4. Notify Infection Prevention when there are mold or water intrusion concerns that could impact Hospital and Patient Care or other areas.
      5. Assure that employees who are involved in cleanup, remediation, and restoration activities are aware of and know how to protect themselves and comply with this policy.
      6. Ensure that any and all outside assessment or remediation contractors or consultants are licensed by New York State to perform the required work.
    3. All employees affected by this policy must:
      1. Comply with the procedures described within this University-wide policy.
      2. Follow ICRA, the SMH Mold and Water-Damaged Building Materials Management Policy, and related Infection Prevention policies as they apply to Hospital and Patient Care areas.
      3. When performing cleanup and restoration, report any signs or symptoms that may indicate a reaction to mold exposure, or other agents associated with the work, to their Supervisor.
  7. PROCEDURES
  8. Each project or restoration must be evaluated on a case-by-case basis.  The following information provides general, minimal procedures to manage these projects.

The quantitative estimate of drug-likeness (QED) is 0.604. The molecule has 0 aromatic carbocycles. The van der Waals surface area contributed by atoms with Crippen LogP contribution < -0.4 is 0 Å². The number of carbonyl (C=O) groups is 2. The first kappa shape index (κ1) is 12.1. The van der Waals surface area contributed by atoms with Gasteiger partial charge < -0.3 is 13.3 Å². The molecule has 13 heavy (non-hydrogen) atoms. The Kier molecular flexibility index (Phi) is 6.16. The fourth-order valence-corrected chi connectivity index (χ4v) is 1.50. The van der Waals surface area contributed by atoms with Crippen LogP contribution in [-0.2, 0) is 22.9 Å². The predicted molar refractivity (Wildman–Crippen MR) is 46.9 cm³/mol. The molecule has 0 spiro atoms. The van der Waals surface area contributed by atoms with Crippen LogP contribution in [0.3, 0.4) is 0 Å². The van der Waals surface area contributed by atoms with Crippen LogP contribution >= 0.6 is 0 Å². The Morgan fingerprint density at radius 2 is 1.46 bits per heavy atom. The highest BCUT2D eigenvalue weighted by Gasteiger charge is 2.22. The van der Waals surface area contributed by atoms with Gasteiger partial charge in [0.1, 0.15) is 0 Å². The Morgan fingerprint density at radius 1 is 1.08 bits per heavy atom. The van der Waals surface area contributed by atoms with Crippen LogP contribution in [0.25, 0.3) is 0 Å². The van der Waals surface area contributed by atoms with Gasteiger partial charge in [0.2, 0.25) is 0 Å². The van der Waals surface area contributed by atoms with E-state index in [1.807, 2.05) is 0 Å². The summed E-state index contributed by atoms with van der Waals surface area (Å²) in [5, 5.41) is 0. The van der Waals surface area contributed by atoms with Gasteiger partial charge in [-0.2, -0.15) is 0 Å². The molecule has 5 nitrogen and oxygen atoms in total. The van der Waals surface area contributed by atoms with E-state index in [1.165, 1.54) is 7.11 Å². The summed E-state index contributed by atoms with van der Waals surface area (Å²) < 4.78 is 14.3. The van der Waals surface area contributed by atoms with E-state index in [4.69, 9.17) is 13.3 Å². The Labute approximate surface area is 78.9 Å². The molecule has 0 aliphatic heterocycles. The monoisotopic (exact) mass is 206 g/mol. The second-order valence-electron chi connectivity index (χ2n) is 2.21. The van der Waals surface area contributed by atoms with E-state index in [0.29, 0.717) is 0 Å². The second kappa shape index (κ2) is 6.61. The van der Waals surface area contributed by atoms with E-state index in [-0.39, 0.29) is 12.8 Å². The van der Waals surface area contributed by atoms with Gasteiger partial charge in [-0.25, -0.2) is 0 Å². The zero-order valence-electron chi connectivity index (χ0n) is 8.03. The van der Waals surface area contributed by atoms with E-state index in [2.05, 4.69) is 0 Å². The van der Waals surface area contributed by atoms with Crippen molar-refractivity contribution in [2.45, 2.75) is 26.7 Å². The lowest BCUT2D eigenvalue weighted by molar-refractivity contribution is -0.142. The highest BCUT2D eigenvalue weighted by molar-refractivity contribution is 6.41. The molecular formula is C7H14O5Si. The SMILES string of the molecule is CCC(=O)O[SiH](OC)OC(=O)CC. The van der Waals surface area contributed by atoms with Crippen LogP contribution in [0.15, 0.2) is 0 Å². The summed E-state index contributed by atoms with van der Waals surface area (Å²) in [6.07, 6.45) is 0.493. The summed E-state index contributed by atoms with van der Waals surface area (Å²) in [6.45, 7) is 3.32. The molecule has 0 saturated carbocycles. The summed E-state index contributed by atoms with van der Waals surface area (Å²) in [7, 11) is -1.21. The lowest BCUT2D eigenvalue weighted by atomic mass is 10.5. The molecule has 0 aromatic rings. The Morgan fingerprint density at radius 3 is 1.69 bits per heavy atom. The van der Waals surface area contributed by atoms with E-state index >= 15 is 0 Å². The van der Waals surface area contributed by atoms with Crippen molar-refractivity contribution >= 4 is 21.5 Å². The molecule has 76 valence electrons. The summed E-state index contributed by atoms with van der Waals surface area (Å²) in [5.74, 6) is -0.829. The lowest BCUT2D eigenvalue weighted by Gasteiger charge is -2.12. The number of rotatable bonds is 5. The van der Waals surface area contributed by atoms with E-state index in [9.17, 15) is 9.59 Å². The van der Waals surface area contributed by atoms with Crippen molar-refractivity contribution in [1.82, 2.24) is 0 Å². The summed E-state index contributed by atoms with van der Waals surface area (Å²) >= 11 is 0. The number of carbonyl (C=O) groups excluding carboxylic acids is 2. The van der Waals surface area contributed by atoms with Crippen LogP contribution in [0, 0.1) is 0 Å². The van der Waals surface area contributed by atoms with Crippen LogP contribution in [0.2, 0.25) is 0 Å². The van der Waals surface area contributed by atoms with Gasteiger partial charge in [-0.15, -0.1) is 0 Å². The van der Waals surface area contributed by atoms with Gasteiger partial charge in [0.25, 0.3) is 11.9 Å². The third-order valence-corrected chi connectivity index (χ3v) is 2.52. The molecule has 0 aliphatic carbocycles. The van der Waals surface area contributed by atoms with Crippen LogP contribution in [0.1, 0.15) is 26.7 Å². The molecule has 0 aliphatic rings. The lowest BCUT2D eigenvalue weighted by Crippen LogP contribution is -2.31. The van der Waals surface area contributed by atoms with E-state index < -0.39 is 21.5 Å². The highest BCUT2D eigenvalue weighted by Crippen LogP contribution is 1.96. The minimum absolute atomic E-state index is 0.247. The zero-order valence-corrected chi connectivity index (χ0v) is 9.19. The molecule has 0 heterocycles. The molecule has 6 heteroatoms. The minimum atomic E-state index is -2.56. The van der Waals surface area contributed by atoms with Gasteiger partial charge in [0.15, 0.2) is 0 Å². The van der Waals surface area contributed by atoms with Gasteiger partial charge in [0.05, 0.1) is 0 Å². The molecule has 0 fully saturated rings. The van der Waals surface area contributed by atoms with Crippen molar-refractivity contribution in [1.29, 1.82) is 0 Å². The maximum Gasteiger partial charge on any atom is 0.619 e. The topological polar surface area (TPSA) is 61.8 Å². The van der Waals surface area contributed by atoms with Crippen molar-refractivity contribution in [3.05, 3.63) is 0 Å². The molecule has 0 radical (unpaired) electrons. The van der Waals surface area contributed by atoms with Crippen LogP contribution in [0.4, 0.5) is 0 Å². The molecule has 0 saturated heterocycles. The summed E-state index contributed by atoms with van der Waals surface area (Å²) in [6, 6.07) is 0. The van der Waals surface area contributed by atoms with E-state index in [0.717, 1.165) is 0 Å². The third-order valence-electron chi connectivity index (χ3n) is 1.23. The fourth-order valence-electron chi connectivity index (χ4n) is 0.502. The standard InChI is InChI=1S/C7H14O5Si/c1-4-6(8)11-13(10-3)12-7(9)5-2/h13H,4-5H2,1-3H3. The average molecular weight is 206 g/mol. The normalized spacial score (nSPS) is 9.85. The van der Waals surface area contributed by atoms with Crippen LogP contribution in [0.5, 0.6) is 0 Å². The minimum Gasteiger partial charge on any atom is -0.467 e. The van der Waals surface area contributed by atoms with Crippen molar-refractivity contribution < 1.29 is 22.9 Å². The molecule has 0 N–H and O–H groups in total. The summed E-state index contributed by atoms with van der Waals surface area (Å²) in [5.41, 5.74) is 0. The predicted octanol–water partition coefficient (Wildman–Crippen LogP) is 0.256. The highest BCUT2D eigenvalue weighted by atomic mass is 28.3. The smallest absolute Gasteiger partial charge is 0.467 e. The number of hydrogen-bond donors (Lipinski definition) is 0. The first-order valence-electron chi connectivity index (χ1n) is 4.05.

1. Hospital and Patient Care Areas -
      Refer to and follow the Infection Prevention Unit’s “Mold and Water-Damaged Building Materials Management Policy” for cases involving Hospital and/or Patient Care Areas.
    2. Managing Water-Impacted Building Materials and Mold -
      If water/moisture is present in sufficient quantity in organically-based materials for more than about 48 hours, the likelihood of mold growth becomes significant (sufficient quantity would be a moisture content of greater than 19% in the materials or relative humidity greater than 60 %.) It is vital that standing water is removed and water-affected materials are dried as quickly as possible to minimize mold growth potential.
      An important goal of mold remediation is to prevent migration of contaminants into ventilation systems, and adjacent building areas, , especially if those areas are occupied. Appendix B of this policy contains more detailed recommendations on managing water-damaged building materials from the EPA’s “Investigating, Evaluating, and Remediating Moisture and Mold Problems” tables. Additional, material-specific cleaning and remediation guidance is available from IICRC S500 Standard on water damage remediation and S520 Standard on mold remediation.